A Luzerne County Council majority approved a tax break for a Hanover Township development project Tuesday, with some council members saying they were not willing to risk losing new jobs by scaling back the requested real estate tax forgiveness.
“I don’t want to gamble on our people and the opportunities this presents,” Councilwoman Jane Walsh Waitkus said of the break for Missouri-based NorthPoint Development.
“We can’t roll the dice and lose it,” added Councilman Chris Perry.
The company will receive seven years of full forgiveness on three structures totaling 1.375 million square feet the company plans to build on a 150-acre tract along Dundee Road. The tax reduction will be 90, 80 and 70 percent in the final three years.
The break applies to new construction only, and NorthPoint must pay full taxes on the land, which is currently tax-exempt.
Councilman Harry Haas unsuccessfully proposed forgiveness of 30 percent the first three years, 20 percent in the fourth and 10 percent in the final five years, saying providing more would be unfair to other property owners without breaks. He offered a lengthy argument for his position and said he was confident the site eventually would be developed without the more generous break.
“I think we are unfairly picking winners and losers when we look at these kind of extreme tax break programs,” Haas said.
Vice Chairman Eugene Kelleher questioned the likelihood the site would attract such a project without honoring NorthPoint’s request, saying the tract needs significant work.
NorthPoint representative Brent Miles told Kelleher his company must invest millions of dollars to prepare the site for development, in part because the portion being purchased from the Greater Wilkes-Barre Chamber of Commerce contains wetlands requiring mitigation, which should take approximately two years to complete.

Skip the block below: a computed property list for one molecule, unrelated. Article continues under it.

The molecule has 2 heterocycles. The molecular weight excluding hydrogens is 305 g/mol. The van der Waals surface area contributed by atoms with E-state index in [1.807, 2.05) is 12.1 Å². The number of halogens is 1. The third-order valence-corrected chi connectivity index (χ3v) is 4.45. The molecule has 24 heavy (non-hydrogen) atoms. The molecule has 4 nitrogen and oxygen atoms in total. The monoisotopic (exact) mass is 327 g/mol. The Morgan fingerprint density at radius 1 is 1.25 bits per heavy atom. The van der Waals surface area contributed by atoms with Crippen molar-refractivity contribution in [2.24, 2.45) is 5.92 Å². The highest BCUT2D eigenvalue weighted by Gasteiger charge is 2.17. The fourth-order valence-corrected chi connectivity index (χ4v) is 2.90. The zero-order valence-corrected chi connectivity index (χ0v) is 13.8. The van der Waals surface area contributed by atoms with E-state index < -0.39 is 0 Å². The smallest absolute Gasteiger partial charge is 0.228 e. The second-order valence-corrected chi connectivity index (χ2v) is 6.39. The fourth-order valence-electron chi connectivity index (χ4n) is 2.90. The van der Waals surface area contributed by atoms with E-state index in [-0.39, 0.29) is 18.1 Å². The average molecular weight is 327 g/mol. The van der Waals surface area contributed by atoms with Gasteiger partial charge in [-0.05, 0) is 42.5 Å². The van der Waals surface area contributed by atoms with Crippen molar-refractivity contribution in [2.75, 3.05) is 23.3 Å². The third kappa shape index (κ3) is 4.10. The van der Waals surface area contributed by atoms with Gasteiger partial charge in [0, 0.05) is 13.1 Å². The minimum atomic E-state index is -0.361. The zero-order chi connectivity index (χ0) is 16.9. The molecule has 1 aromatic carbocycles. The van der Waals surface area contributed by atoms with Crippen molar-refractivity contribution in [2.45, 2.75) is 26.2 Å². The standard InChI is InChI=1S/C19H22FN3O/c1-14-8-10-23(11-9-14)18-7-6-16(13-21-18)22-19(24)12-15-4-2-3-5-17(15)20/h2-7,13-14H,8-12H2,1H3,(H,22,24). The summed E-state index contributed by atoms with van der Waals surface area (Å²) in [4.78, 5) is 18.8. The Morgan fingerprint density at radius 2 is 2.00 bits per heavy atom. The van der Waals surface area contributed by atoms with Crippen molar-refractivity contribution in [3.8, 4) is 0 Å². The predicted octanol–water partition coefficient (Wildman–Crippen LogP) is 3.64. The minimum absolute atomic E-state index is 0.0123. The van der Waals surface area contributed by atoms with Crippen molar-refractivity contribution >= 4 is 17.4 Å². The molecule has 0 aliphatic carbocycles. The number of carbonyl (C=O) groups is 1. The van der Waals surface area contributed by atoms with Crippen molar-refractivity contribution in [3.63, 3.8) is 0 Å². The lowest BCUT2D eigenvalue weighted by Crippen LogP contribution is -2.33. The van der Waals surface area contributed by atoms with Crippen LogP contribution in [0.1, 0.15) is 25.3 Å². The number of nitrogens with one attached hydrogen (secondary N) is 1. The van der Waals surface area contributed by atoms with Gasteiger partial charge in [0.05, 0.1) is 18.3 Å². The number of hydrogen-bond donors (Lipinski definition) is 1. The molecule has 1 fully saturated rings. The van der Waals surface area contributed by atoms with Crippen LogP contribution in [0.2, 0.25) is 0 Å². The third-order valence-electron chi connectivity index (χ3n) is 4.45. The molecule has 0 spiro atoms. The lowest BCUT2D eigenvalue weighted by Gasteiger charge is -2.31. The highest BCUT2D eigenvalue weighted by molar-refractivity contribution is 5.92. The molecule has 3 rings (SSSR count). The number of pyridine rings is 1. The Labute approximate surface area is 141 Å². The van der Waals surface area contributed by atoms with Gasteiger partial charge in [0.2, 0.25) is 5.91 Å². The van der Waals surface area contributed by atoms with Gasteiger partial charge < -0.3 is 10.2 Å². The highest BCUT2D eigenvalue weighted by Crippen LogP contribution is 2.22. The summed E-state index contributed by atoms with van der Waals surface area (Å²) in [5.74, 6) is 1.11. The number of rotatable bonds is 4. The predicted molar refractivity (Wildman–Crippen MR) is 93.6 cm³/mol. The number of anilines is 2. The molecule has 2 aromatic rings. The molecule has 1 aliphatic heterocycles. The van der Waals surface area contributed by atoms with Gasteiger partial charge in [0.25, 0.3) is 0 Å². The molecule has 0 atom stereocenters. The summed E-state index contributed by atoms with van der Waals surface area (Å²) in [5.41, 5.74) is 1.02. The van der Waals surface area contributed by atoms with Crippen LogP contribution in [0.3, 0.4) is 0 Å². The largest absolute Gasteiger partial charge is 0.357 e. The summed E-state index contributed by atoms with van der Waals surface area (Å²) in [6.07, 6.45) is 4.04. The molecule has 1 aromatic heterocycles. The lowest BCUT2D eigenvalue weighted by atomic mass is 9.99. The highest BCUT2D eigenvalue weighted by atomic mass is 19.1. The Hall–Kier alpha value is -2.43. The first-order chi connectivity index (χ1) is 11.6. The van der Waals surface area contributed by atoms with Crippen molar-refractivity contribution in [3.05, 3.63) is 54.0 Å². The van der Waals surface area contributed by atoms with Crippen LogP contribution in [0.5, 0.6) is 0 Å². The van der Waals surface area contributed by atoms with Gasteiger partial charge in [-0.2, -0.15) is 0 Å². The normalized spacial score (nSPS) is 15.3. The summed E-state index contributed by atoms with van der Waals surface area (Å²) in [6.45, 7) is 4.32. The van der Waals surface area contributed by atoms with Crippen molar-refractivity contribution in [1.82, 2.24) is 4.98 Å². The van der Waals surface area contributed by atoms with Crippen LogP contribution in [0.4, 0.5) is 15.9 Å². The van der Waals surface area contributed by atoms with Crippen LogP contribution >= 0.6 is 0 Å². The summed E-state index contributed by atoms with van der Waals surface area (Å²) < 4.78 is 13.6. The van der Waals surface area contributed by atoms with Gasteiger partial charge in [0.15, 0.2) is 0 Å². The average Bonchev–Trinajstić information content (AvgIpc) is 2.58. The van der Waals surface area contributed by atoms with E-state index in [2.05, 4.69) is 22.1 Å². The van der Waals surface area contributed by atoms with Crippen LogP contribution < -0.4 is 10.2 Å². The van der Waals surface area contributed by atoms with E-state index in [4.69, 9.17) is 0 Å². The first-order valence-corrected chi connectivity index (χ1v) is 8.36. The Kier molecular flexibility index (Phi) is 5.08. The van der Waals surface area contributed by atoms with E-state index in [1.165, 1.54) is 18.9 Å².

His company also must construct an access road over a large UGI Energy Services line, he said.
Miles also revealed he is helping the county by agreeing to purchase the chamber property for $750,000 more than the chamber had been offered by another developer. This means the chamber won’t have to request county forgiveness of penalties and interest in that amount on a past county community development loan, Miles said, noting he came up with the idea after reading concerns about that forgiveness from some council members.
NorthPoint would be at a “major disadvantage” attracting tenants who also are considering sites in other areas with similar major highway access that offer incentives, he said.
Several council members praised NorthPoint’s progress landing employers at two other sites in the township and Nanticoke, including Chewy.com, Adidas and Patagonia Inc. Approximately 4,000 jobs would be created in all three local NorthPoint projects combined, with NorthPoint investing $280 million and tenants spending another $100 million to $150 million, Miles reiterated.
“Thank you very much for investing in us. We trust you,” said Councilman Robert Schnee.
Council Chairman Tim McGinley said the site is a “terrible piece of property” that sat vacant for years.
“We have to be competitive with everyone else on this I-81 corridor. If we’re not offering something that’s competitive, we’re not going to get that opportunity. It’s just that simple,” McGinley said.
In the end, Haas and council members Stephen A. Urban were the lone dissenters. Councilman Edward Brominski was absent.
Reach Jennifer Learn-Andes at 570-991-6388 or on Twitter @TLJenLearnAndes.